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|dc.identifier.citation||평화학연구, v. 18, 2, page. 71-100||en_US|
|dc.description.abstract||Due to the complexity and prolongation, combined with the continued inability of world powers to come to a mutual consensus, the Syrian war has become one of the biggest political challenges of the early 21st century. The war started in May 2011 with Bashar Hafez al-Assad regime’s oppression of local demonstrators. From the very beginning of the conflict, the EU expressed its unwillingness to tolerate Assad’s crimes. EU thus severed ties with Assad by terminating all bilateral agreements and imposing sanctions. A dramatic turn in EU – Syrian relations took place in August 2011 when the EU announced that president Assad has lost the legitimacy to lead the Syrian people due to the violence committed against civilians. Subsequently, another development took place on November 2012 when the EU recognized the Syrian opposition as the legal representative of the Syrian people.Apart from the canceling of bilateral agreements, imposing of sanctions and support given to the “legitimate opposition’’, the EU made notable efforts to convince the United Nations (UN) to adopt sanctions against Syria and to therefore bring about a peaceful resolution to the conflict. Even though the EU has been engaging in the Syrian crisis though only non-militarily means – such as the application of diplomatic force and sanctions to seek a peaceful transition of power in Syria - it has tried to keep its interests on equal footing with countries which are directly militarily involved in the conflict.The purpose of study is to examine the reasons behind EU’s engagement in the Syrian crisis and the resulting relations among them – including the degree of importance of each reason for the EU. Furthermore, this paper seeks to evaluate the effectiveness of the EU’s engagement in respect to its motives. This paper finds that the reasons of the EU’s engagement and its priorities in dealing with Syria are as follows: First, migration wave and terrorism; second, energy interests; and third, humanitarian reasons and the maintaining of peace in the surrounding region. In terms of the effectiveness of the applied measures to solve or alleviate the reasons, EU measures have been partially effective in mitigating the first and third problems, but ineffective with regard the second problem.||en_US|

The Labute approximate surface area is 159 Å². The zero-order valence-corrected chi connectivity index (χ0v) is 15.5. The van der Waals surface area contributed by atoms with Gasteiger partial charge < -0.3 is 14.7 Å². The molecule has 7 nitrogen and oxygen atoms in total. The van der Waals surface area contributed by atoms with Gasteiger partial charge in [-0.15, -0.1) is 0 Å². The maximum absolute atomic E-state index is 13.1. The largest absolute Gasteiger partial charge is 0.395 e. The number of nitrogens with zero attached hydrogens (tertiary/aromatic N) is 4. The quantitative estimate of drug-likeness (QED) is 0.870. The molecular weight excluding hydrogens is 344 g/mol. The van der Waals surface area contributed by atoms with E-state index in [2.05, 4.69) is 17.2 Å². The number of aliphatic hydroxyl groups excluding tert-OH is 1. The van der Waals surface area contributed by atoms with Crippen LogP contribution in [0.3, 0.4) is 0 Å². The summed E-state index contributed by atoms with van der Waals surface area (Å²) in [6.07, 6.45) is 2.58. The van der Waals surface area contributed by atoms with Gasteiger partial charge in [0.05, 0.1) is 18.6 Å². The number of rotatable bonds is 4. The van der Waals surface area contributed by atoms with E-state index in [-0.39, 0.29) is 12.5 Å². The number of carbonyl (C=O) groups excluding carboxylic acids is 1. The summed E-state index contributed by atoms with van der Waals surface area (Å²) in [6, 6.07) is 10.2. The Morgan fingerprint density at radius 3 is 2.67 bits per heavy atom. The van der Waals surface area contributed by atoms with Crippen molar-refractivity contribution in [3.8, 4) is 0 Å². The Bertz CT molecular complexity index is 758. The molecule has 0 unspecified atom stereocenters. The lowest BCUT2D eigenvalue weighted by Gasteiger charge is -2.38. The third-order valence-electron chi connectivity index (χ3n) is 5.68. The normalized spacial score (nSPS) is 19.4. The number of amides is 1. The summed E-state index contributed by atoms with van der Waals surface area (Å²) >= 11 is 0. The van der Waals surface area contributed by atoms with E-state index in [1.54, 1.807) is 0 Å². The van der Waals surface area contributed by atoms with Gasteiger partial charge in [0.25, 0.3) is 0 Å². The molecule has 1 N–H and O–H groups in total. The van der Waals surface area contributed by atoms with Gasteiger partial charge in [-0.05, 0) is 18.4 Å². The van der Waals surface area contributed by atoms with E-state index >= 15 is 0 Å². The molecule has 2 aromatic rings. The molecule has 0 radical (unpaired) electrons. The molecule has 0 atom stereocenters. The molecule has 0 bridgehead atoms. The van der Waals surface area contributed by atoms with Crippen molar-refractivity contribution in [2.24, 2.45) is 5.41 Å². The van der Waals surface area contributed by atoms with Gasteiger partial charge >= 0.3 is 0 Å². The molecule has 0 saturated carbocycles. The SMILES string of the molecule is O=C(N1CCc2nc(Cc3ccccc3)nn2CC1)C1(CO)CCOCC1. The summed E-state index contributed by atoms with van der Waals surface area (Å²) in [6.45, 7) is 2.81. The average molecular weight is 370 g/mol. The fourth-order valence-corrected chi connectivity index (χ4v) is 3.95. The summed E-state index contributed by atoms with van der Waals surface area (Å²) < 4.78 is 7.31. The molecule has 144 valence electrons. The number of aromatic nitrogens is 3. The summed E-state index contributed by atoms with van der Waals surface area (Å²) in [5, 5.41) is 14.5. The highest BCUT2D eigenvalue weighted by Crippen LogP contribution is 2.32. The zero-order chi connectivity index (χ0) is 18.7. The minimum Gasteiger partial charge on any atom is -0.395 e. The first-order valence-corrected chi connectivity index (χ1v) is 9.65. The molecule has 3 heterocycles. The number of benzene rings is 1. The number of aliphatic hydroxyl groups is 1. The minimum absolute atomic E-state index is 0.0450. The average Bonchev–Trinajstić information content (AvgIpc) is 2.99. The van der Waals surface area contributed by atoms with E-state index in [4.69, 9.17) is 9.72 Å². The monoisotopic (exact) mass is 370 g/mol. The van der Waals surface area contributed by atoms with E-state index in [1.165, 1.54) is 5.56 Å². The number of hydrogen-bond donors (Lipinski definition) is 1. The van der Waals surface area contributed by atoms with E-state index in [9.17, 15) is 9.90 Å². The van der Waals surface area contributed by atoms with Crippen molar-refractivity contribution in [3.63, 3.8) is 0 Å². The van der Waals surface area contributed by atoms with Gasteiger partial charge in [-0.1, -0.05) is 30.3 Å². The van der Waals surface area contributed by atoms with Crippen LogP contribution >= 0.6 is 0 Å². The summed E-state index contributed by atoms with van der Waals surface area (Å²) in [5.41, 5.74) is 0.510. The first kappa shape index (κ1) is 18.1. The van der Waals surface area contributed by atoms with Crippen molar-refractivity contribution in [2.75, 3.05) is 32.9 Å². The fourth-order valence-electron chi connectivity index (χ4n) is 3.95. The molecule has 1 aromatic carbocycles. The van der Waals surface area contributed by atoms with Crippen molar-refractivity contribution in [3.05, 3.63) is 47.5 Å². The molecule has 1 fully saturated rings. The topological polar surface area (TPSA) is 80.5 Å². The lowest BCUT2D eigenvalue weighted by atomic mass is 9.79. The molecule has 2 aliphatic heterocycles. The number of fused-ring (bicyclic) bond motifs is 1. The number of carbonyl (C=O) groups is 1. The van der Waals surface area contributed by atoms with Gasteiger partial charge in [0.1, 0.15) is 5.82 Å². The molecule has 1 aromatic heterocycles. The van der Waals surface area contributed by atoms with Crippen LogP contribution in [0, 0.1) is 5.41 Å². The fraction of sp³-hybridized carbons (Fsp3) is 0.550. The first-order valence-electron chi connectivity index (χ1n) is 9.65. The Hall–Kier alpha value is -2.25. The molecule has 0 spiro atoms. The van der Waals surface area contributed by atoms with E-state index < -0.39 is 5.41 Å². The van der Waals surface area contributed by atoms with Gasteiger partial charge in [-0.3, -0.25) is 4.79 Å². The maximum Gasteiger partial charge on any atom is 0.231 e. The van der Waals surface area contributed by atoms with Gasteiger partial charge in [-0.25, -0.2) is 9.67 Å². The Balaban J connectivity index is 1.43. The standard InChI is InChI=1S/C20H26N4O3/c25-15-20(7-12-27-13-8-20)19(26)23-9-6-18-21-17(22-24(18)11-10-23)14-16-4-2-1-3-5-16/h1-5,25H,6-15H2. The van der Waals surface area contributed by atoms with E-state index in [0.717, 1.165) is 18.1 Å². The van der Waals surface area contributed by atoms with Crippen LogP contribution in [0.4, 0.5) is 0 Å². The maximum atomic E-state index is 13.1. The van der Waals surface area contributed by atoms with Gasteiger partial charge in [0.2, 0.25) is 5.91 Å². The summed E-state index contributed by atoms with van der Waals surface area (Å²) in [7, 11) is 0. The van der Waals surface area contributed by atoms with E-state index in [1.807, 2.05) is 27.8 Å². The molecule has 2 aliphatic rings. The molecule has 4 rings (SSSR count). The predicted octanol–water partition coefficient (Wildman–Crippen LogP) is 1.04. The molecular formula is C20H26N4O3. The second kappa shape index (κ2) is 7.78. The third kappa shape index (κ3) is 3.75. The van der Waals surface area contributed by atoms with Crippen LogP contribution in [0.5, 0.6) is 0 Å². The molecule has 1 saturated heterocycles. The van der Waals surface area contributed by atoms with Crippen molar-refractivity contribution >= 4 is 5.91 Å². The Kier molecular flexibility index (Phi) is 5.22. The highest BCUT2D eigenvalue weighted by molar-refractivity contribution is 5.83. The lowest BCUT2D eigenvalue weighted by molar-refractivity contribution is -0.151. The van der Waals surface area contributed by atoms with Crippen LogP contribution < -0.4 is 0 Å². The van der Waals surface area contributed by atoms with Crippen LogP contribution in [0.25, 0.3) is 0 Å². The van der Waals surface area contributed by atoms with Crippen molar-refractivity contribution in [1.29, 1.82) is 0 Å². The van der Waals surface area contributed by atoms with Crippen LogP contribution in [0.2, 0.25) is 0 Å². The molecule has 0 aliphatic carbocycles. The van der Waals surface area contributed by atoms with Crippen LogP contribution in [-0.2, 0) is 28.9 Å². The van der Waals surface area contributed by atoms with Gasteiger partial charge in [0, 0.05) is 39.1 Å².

|dc.subject||EU policy toward Syria||en_US|
|dc.title||Reasons and Effects of EU Engagement in the Syrian Crisis||en_US|
|dc.sector.daehak||DIVISION OF INTERNATIONAL STUDIES[S]||-|
|dc.sector.department||DIVISION OF INTERNATIONAL STUDIES||-|
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